3. You will each take turns to give a three-point synopsis of each of your articles.
  4. Finally, you will conduct a group discussion about the ideas your articles have in common.  Be creative in seeing how the articles relate to one another.


Genius Hour Presentations, Day 2

Yesterday’s scheduled presentations were as follows:
GH Presentations Day 2

Some of the standout presentations included:

Alex D.

Topic: How to Make an Epic Movie Trailer


Harrison M.

Topic: Lost and the Bible



  • Read for 30 minutes
  • Prepare Genius Hour project for presentation.



Genius Hour Presentations, Day 1

Today’s presentations were amazing (as to be expected)!  Below is the schedule of who was slated to present today.GH Presentations Day 1

Some of the most notable presentations came from:

Nicole J.

Topic: Bullying

Adonia R.

Topic: The Jamaican Language

Walter K.

Topic: Creating Electronic Music

I cannot wait to see tomorrow’s presentations!

Ms. W.


  • Read for 30 minutes
  • Prepare Genius Hour Project for presentation.
  • Post presentation on to the Padlet.


  • A generic power point presentation will be used each day this week (excluding Friday).

Sherlock Holmes and Genius Hour

Today, we continued to discuss Sherlock Holmes’ impact on modern crime-solving by watching a short clip from “How Sherlock Changed the World.”

Thereafter, the students took a quick test over both Sherlock Holmes texts (written and video) that we experienced.

In the time remaining, the students were permitted to work on their Genius Hour projects.


  • Read for 60 minutes.
  • Work on Genius Hour project.  Remember to upload these to the GH padlet at least one full school day before you present.  You must also have your rubric with you when you present (that also needs to be with you a day early).


Sherlock Holmes Test and Mystery Activity

Students, this post is for you.

Below, you will find today’s Sherlock Holmes test embedded.  Be sure to complete this, submit it, and do your very best!  Your scores will be entered into Synergy as soon as all students have completed this assignment.

Once you finish the above test, you may work on your Genius Hour project (make sure to be quiet while others finish working).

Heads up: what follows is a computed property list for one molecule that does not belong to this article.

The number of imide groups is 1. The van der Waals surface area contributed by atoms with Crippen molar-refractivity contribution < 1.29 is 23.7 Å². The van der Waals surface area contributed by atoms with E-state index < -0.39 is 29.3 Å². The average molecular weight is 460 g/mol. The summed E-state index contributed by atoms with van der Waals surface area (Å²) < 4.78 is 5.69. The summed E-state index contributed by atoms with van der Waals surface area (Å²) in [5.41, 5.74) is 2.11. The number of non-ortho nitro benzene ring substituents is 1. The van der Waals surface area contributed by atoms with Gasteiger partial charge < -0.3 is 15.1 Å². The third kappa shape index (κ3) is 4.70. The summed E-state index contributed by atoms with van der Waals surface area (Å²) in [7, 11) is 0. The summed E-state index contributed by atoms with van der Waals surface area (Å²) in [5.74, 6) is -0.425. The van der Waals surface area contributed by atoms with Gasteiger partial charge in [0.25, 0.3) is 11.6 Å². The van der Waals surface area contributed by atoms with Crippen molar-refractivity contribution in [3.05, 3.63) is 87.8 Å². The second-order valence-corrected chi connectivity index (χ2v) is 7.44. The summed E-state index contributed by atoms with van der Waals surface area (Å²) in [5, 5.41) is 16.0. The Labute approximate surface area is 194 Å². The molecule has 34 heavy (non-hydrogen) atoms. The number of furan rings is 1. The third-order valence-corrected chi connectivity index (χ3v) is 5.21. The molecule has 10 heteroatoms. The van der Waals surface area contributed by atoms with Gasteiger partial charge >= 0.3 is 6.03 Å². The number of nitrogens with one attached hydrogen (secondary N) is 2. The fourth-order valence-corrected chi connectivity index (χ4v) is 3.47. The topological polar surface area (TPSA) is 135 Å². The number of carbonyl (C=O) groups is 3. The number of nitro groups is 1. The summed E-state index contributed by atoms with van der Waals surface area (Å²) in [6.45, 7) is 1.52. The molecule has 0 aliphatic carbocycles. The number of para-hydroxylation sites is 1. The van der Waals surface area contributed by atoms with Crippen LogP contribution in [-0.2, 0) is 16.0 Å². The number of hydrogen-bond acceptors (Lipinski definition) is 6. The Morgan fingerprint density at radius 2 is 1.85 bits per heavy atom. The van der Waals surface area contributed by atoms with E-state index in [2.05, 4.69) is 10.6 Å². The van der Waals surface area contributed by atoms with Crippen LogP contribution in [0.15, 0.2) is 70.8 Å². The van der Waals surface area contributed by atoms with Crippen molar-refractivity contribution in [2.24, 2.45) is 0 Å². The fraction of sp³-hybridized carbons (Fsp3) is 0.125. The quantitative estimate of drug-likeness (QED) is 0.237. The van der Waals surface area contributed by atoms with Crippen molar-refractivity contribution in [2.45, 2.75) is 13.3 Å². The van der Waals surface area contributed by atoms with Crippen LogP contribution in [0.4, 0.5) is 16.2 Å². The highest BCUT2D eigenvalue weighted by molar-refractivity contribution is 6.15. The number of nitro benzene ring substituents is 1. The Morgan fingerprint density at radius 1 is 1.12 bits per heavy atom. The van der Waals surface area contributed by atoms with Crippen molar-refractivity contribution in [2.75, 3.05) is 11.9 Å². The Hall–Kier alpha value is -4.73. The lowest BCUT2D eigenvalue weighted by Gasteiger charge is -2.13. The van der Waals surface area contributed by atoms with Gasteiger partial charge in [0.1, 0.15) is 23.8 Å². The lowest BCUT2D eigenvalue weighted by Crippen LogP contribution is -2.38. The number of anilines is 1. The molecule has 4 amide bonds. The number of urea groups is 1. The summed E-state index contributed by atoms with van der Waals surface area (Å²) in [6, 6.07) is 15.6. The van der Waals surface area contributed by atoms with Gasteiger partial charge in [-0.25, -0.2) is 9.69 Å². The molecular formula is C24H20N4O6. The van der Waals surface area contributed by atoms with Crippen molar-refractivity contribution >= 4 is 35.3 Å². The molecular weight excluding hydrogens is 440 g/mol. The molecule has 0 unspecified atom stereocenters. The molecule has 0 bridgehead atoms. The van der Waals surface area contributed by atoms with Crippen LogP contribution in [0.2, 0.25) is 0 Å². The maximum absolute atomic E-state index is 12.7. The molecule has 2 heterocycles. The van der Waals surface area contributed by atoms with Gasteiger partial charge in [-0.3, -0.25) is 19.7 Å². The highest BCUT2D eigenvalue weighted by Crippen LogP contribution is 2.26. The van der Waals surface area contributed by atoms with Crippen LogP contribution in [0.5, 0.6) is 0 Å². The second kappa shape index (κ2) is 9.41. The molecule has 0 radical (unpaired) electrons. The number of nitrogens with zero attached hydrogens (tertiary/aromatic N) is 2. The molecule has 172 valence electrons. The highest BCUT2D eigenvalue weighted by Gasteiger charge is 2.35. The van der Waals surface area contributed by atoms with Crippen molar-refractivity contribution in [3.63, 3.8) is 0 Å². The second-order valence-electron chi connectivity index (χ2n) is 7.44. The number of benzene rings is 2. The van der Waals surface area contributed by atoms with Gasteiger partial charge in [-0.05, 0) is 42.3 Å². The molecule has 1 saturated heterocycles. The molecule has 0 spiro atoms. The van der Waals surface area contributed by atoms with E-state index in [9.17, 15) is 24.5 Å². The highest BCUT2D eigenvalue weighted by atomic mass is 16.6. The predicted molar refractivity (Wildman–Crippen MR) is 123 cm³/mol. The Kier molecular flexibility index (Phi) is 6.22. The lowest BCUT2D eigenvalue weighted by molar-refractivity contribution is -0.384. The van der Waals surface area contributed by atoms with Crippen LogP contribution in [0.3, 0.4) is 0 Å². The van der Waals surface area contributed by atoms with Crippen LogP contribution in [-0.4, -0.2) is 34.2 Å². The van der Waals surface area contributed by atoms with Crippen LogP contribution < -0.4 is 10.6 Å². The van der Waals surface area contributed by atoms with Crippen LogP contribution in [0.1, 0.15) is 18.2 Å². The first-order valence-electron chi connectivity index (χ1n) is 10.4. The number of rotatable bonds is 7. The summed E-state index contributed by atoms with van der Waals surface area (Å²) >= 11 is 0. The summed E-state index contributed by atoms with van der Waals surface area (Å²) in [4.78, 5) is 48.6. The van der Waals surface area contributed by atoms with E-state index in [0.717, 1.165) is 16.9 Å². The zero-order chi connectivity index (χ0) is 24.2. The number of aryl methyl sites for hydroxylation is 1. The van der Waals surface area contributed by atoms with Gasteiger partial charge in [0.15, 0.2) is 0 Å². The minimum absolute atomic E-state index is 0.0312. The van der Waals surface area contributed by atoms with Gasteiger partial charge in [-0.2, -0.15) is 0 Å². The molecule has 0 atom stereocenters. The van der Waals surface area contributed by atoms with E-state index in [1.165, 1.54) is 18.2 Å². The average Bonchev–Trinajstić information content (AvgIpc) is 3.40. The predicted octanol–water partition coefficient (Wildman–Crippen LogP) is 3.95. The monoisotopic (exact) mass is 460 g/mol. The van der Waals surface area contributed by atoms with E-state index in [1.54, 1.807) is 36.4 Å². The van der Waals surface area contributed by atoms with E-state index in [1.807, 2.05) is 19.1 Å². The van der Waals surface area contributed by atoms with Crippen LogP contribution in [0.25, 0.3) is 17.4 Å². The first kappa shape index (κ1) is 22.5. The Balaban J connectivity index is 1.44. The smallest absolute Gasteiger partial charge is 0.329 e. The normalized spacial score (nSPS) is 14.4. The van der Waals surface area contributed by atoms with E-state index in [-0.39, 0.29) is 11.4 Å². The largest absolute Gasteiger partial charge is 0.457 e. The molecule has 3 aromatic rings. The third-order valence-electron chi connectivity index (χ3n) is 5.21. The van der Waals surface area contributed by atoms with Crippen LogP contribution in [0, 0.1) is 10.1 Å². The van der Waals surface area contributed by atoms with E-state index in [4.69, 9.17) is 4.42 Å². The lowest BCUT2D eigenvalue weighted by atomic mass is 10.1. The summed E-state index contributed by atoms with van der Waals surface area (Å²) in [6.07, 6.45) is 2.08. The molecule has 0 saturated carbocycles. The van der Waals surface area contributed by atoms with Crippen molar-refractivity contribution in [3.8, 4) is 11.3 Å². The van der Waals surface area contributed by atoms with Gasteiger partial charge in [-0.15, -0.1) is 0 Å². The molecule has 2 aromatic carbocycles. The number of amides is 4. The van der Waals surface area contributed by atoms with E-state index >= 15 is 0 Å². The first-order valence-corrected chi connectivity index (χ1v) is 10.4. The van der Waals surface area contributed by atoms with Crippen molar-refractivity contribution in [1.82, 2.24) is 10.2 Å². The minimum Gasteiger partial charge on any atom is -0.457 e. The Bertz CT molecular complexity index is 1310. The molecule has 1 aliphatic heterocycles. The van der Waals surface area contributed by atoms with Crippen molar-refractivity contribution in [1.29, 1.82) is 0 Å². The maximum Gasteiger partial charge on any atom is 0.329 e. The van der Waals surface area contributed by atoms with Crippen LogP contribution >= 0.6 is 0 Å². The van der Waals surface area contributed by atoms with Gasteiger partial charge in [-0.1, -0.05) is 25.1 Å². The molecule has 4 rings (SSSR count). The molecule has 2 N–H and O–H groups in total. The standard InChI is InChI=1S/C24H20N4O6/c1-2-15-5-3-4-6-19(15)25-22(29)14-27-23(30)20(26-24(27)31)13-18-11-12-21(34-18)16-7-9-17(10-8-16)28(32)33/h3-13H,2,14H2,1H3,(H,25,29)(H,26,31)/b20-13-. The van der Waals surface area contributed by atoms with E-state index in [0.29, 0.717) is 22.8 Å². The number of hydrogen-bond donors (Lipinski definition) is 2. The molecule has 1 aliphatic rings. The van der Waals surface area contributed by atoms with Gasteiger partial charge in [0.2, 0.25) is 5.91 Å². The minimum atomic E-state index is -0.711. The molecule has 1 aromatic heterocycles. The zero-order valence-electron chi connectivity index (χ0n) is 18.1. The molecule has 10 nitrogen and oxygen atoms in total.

If you finish your Genius Hour project and want to earn extra credit, you can work on one of the mysteries below:

Comparing and Contrasting two Sherlock Holmes Tales

Over the past week and a half, my students and I have been delving into one of the most notable of Victorian literature in Sir Arthur Conan Doyle‘s Sherlock Holmes stories.  Last week, my students read “A Study in Scarlet,” which was the novella in which the famed detective was first introduced.  We have then been watching the first episode of the BBC show “Sherlock” starring Benedict Cumberbatch and Martin Freeman.  This episode, entitled “A Study in Pink,” draws most of its storyline’s influence from Doyle’s work, however writers Mark Gatiss and Steven Moffat (of Dr. Who fame) did make some noteworthy differences in their re-telling.

As a result, and in accordance with the following standard, the students compared and contrasted the two stories.

ELACC8RL7: Analyze the extent to which a filmed or live production of a story or drama stays faithful to or departs from the text or script, evaluating the choices made by the director or actors.

The students created a Bubble Map sharing these similarities and differences once they finished viewing the aforementioned episode.

REMINDERS: Genius Hour has returned!  The students will present their projects Monday through Thursday of next week.  Parents, contact me if you are interested in coming to watch your student’s presentation.

STUDENTS: You may start submitting your Genius Hour Projects here.  The must be uploaded to the Padlet page at least one day before you are scheduled to present (remember the Friday, May 8th deadline was to help make sure you were done early).  Your final grade on this project depends upon this aspect.  You must also be sure to have your rubric on hand the day you perform or else you will lose 10 points. (See below if you need another copy)